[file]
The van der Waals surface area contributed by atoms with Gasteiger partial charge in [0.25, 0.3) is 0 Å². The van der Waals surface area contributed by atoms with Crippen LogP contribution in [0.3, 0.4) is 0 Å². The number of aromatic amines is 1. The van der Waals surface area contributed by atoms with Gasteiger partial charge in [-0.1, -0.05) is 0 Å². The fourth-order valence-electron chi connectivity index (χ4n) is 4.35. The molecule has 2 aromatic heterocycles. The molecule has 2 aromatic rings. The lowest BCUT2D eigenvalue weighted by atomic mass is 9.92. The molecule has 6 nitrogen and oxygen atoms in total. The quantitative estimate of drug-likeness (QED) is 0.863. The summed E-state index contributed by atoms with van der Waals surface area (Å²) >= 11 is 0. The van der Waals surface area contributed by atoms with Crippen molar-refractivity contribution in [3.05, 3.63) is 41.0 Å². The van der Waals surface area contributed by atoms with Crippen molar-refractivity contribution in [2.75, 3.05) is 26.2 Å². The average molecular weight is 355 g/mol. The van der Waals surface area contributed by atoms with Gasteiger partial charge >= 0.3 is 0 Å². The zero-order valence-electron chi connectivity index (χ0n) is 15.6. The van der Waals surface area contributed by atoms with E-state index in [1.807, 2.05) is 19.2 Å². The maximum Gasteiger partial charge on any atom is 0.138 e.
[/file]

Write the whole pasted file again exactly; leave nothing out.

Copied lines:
The van der Waals surface area contributed by atoms with Gasteiger partial charge in [0.25, 0.3) is 0 Å². The van der Waals surface area contributed by atoms with Crippen LogP contribution in [0.3, 0.4) is 0 Å². The number of aromatic amines is 1. The van der Waals surface area contributed by atoms with Gasteiger partial charge in [-0.1, -0.05) is 0 Å². The fourth-order valence-electron chi connectivity index (χ4n) is 4.35. The molecule has 2 aromatic heterocycles. The molecule has 2 aromatic rings. The lowest BCUT2D eigenvalue weighted by atomic mass is 9.92. The molecule has 6 nitrogen and oxygen atoms in total. The quantitative estimate of drug-likeness (QED) is 0.863. The summed E-state index contributed by atoms with van der Waals surface area (Å²) >= 11 is 0. The van der Waals surface area contributed by atoms with Crippen molar-refractivity contribution in [3.05, 3.63) is 41.0 Å². The van der Waals surface area contributed by atoms with Crippen molar-refractivity contribution in [2.75, 3.05) is 26.2 Å². The average molecular weight is 355 g/mol. The van der Waals surface area contributed by atoms with Gasteiger partial charge >= 0.3 is 0 Å². The zero-order valence-electron chi connectivity index (χ0n) is 15.6. The van der Waals surface area contributed by atoms with E-state index in [1.807, 2.05) is 19.2 Å². The maximum Gasteiger partial charge on any atom is 0.138 e.